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Asian stocks rose, with the regional benchmark index heading for its highest close in a month, amid speculation the Federal Reserve will expand stimulus measures and after the Group of 20 leaders pledged to support economic growth and help overcome Europe’s debt crisis.
Nikkei 225 8,752.31 +96.44 +1.11%
Hang Seng 19,529.58 +112.91 +0.58%
S&P/ASX 200 4,132.44 +9.11 +0.22%
Shanghai Composite 2,292.88 -7.92 -0.34%
Sony Corp., Japan’s biggest exporter of consumer electronics, gained 3.5 percent after the country’s overseas shipments rose.
Sumitomo Mitsui Trust Holdings Inc. jumped 4.3 percent after the Japanese bank said it plans to boost overseas loans this year.
Consolidated Media Holdings Ltd. surged 9.7 percent in Sydney after News Corp. offered to buy Australia’s largest pay television network for A$2 billion ($2 billion).
European stocks advanced, sending the Stoxx Europe 600 Index to its highest level in more than a month, amid speculation the Federal Reserve will expand Operation Twist to help sustain economic growth.
Euro-area leaders at the Group of 20 summit in Mexico yesterday pledged to take “all necessary policy measures” to defend the currency union as world leaders endorsed a road map for tighter integration to cut borrowing costs and prevent further damage to the global economy. Attention now shifts to a summit of European Union leaders in Brussels on June 28-29.
National benchmark indexes rallied in all 18 western- European markets except in Switzerland and Ireland. The U.K.’s FTSE 100 Index added 0.6 percent and Germany’s DAX increased 0.5 percent. France’s CAC 40 increased 0.3 percent.
Aer Lingus paced advancing shares after Ryanair, Europe’s biggest discount airline, offered to buy its Irish rival for 694 million euros ($883 million). Aer Lingus surged 15 percent to 1.09 euros in Dublin, the most since September 2009, as Ryanair, which already holds a 29.8 percent stake, said it intends to make an all-cash offer of 1.30 euros per share.
H&M gained 4.8 percent to 241.50 kronor after Europe’s second-largest clothing retailer reported a 23 percent increase in second-quarter profit to 5.22 billion kronor ($751 million) as U.S. and Asian sales rose. The average of 14 analysts’ estimates compiled by Bloomberg called for 4.86 billion kronor.
Kesa Electricals Plc dropped 5 percent to 52.5 pence after the owner of the Darty electronics chain reported a 42 percent slump in full-year adjusted pretax profit to 59 million euros. The company cut its dividend and said Mothercare Plc’s Alan Parker will replace David Newlands as chairman. The shares had climbed 19 percent over the previous four days.
U.S. stocks dropped, following a four-day gain in the Standard & Poor’s 500 Index, as the Federal Reserve cut its estimates for growth amid a slowdown in hiring.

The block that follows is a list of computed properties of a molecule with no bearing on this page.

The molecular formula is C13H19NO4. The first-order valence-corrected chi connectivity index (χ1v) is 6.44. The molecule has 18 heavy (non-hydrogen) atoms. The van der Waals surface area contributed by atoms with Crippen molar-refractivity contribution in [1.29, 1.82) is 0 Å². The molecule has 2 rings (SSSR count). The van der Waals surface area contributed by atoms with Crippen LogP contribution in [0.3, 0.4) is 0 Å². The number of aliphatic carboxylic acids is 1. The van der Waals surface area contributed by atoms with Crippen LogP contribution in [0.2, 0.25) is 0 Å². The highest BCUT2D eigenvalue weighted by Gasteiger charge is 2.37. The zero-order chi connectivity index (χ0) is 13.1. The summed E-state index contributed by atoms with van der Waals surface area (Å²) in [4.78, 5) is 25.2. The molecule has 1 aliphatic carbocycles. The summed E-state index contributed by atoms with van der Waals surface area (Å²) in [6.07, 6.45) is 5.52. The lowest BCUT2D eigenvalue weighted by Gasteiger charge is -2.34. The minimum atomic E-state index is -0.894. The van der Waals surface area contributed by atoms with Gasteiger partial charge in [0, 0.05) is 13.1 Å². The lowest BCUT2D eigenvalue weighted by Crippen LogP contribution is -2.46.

Stocks fell as the central bank cut its estimates for growth and said it sees little progress on unemployment during the rest of the year. The Fed lowered its central tendency estimate for U.S. 2012 gross domestic product growth to 1.9 percent to 2.4 percent from 2.4 percent to 2.9 percent in April.
The Fed will expand its program to replace short-term bonds with longer-term debt by $267 billion through the end of 2012. That “should put downward pressure on longer-term interest rates and help to make broader financial conditions more accommodative,” the Federal Open Market Committee said.
Adobe slumped 2.7 percent to $31.99. It reduced the high end of its annual sales growth forecast range to 7 percent from 8 percent, which is “anemic” for a technology company, said Barbara Coffey, an analyst with National Securities.
P&G lost 2.9 percent to $60.39. The reduced forecasts illustrate the difficulties faced by consumer-products makers as rising unemployment in Europe and North America restricts spending. Danone, the world’s biggest yogurt maker, cut its profitability forecast yesterday. Walgreen Co. retreated 2.9 percent to $29.21. The biggest U.S. drugstore chain was downgraded to neutral from outperform at Macquarie Group Ltd. by equity analyst Dane Leone. The 12- month share-price estimate is $34.
JPMorgan (JPM) gained 3 percent to $36.45. Trading in the credit derivatives index that contributed to the bank’s losses in its London chief investment office soared to a record yesterday in a sign that the biggest U.S. bank may be unwinding its position, according to data cited by Credit Suisse Group AG.
Cisco Systems Inc. (CSCO) rallied 1.9 percent to $17.51. The biggest maker of computer-networking equipment was raised to outperform from market perform at BMO Capital Markets.
Applied Materials Inc. gained 3.4 percent to $11.55. The largest producer of chipmaking equipment was raised to overweight at Barclays Plc.
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